What change with the introduction of Bologna Process in Italy
The Bologna process has been introduced in Italy in 2001 and it was presented as an effort to change a university system that was too selective and too demanding. Indeed the old system was almost completely undifferentiated and the universities offered only long courses (four to six years). Moreover, the study workload for the exams and for the final dissertation was high and the tutoring of students was rare and alternative methods to frontal teaching were extremely uncommon. After thirty years of failures to reform Italian universities, the Bologna process has been regarded as a unique opportunity to approve a systemic reform with a “European legitimacy”.
With the Bologna process, the old unitary system comprising only long degree programs has been replaced by a sequential 3+2(+3) system, which comprises a 3-years bachelor, which awards the laurea triennale, and a 2-years master which leads to the laurea magistrale. Only the latter grants access to third cycle doctoral programs, which usually take three years to complete. Moreover, the first two cycles was designed in terms of credits. The important difference relative to the old system is that since 2001 the expected student workload is clearly defined and constrained. It has been widely agreed that the time and efforts needed to arrive at a university studies have been substantially reduced by the reform.
The long-run effects of Bologna Process in Italy
The previuos studies show how this reform was able to enhance the enrolment rate, but looking at the time series of the enrolment rate2 (figure 1, blue line) it is clear that after few years from the introduction of the Bologna process there is a decline in the enrolment rate. As a consequence, it become central to investigate the long-run effects of the reform. The research question could be summarized as follow : “What would have been the enrolment rate in the absence of the reform ?” In order to assess the long term effects of the 2001 reform of HE we use a counterfactual-like time series analysis. We considered, first, the time-series of the gross enrollment rates in Italian universities during the period 1980/81 – 2009/10. Then we compared the actual observed trend of these rates to a “counterfactual” one. To obtain these estimates we interpolated the actual time series in the period 1980/81-2000/2001 through a double exponential model. Then the resulting trend was projected onwards up to 2009/10. It is interesting to notice that after few years the actual and the estimated enrollment rate perfectly coincide (figure 1). At least provisionally, this result can be interpreted as a first empirical evidence suggesting that the Bologna process could have acted as a bubble.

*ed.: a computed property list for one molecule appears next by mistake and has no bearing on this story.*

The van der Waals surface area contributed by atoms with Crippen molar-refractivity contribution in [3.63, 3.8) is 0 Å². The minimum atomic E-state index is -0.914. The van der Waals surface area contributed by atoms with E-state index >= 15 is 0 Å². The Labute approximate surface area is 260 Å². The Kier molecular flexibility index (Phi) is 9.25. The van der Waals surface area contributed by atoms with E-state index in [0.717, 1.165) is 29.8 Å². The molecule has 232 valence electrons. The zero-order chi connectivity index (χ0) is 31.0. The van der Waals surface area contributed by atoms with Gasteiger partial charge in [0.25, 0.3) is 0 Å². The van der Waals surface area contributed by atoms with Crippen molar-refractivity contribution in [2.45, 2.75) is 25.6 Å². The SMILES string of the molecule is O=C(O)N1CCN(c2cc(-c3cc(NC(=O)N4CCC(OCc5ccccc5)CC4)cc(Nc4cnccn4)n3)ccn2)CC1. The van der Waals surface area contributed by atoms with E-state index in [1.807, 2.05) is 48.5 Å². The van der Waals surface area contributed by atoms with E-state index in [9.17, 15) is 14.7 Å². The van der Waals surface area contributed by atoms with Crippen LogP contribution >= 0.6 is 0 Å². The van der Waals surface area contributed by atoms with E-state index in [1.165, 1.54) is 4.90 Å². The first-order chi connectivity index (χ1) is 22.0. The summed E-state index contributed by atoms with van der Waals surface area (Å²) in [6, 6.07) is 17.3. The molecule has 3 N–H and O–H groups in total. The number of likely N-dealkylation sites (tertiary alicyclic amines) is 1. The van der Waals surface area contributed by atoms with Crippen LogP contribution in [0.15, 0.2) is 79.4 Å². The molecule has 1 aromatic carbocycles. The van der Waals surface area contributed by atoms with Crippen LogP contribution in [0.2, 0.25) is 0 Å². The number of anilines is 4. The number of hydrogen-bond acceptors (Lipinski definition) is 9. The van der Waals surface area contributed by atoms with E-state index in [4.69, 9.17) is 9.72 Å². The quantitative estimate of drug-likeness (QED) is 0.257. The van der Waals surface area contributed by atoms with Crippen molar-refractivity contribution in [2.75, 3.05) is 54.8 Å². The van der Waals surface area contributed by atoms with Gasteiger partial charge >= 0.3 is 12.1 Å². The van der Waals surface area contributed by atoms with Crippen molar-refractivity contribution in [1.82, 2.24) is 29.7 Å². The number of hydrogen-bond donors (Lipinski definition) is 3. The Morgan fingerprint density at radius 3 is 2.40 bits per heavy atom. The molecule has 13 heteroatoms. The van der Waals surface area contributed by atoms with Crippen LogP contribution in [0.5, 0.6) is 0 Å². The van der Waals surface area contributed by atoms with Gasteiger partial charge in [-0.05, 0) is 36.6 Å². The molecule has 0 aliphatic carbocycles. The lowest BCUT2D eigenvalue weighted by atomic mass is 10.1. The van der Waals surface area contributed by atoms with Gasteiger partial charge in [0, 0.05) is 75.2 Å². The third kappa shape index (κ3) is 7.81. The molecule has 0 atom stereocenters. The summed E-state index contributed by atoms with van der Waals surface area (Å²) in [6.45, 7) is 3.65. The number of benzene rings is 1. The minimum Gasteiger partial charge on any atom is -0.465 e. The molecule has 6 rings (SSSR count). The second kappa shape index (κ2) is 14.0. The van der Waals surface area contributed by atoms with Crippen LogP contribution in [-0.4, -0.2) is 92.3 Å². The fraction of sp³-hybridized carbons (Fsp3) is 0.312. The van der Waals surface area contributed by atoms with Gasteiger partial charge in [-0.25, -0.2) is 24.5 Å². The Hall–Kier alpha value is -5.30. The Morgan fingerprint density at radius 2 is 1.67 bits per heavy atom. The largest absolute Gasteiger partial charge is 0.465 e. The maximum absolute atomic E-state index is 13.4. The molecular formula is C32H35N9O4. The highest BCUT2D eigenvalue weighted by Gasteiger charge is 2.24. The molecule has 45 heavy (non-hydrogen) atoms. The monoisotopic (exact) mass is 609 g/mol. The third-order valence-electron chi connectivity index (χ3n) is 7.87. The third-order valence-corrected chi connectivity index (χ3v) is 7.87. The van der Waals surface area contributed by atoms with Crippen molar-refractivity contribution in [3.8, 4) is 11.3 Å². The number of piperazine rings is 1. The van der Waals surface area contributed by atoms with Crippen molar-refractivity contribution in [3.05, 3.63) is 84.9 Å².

Figure 1. Trends in enrollment rate to university. Italy, 1980-2009
This dramatic decrease could be explained with reference to some negative changes that have affected the opportunity costs of investments in university attendance and material returns to them. In fact, we observe an increase in the cost connected to higher education, in particular in Italy there is a constant growth in the university fees. Moreover, the real income of both working class and white collars used to be quite low and that, since the beginning of the Twenty-first century, they have been declining. Therefore these families could have found increasingly difficult to afford direct and indirect costs of university attendance of their offspring. At the same time, there is a quite impressive decline (about 10 percentage points) of employment rates of bachelors recorded in Italy since 2005. The negative effect of the above situation on the propensity to invest in higher education has been further worsened by the recent and rapid reduction of monthly salaries earned, on average, by young Italian bachelors. In conclusion, we find that the positive effect of the Bologna process tends to vanish in the long period and that the new scenario characterized by an increase in the costs of university and decline in the economic returns could enhance social inequalities in the access to higher education.